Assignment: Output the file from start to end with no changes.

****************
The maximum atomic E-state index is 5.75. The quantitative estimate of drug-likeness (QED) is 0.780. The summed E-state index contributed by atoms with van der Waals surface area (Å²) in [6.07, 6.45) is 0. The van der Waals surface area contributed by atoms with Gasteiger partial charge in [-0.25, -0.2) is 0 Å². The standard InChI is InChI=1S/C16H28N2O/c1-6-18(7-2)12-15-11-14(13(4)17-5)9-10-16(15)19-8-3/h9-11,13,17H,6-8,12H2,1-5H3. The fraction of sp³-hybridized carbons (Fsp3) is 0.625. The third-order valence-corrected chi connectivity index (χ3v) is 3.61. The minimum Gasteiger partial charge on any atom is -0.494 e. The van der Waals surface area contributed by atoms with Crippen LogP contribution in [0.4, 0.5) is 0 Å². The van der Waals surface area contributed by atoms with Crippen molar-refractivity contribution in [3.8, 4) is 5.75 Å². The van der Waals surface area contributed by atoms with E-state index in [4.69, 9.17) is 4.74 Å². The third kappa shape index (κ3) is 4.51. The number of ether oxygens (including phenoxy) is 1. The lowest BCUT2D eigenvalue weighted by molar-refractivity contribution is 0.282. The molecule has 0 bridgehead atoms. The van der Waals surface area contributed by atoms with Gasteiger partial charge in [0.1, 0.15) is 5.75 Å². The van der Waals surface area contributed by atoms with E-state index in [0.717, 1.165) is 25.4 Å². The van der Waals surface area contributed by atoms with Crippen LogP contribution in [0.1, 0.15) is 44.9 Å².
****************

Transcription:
The maximum atomic E-state index is 5.75. The quantitative estimate of drug-likeness (QED) is 0.780. The summed E-state index contributed by atoms with van der Waals surface area (Å²) in [6.07, 6.45) is 0. The van der Waals surface area contributed by atoms with Gasteiger partial charge in [-0.25, -0.2) is 0 Å². The standard InChI is InChI=1S/C16H28N2O/c1-6-18(7-2)12-15-11-14(13(4)17-5)9-10-16(15)19-8-3/h9-11,13,17H,6-8,12H2,1-5H3. The fraction of sp³-hybridized carbons (Fsp3) is 0.625. The third-order valence-corrected chi connectivity index (χ3v) is 3.61. The minimum Gasteiger partial charge on any atom is -0.494 e. The van der Waals surface area contributed by atoms with Crippen LogP contribution in [0.4, 0.5) is 0 Å². The van der Waals surface area contributed by atoms with Crippen molar-refractivity contribution in [3.8, 4) is 5.75 Å². The van der Waals surface area contributed by atoms with E-state index in [4.69, 9.17) is 4.74 Å². The third kappa shape index (κ3) is 4.51. The number of ether oxygens (including phenoxy) is 1. The lowest BCUT2D eigenvalue weighted by molar-refractivity contribution is 0.282. The molecule has 0 bridgehead atoms. The van der Waals surface area contributed by atoms with Gasteiger partial charge in [0.1, 0.15) is 5.75 Å². The van der Waals surface area contributed by atoms with E-state index in [0.717, 1.165) is 25.4 Å². The van der Waals surface area contributed by atoms with Crippen LogP contribution in [0.1, 0.15) is 44.9 Å².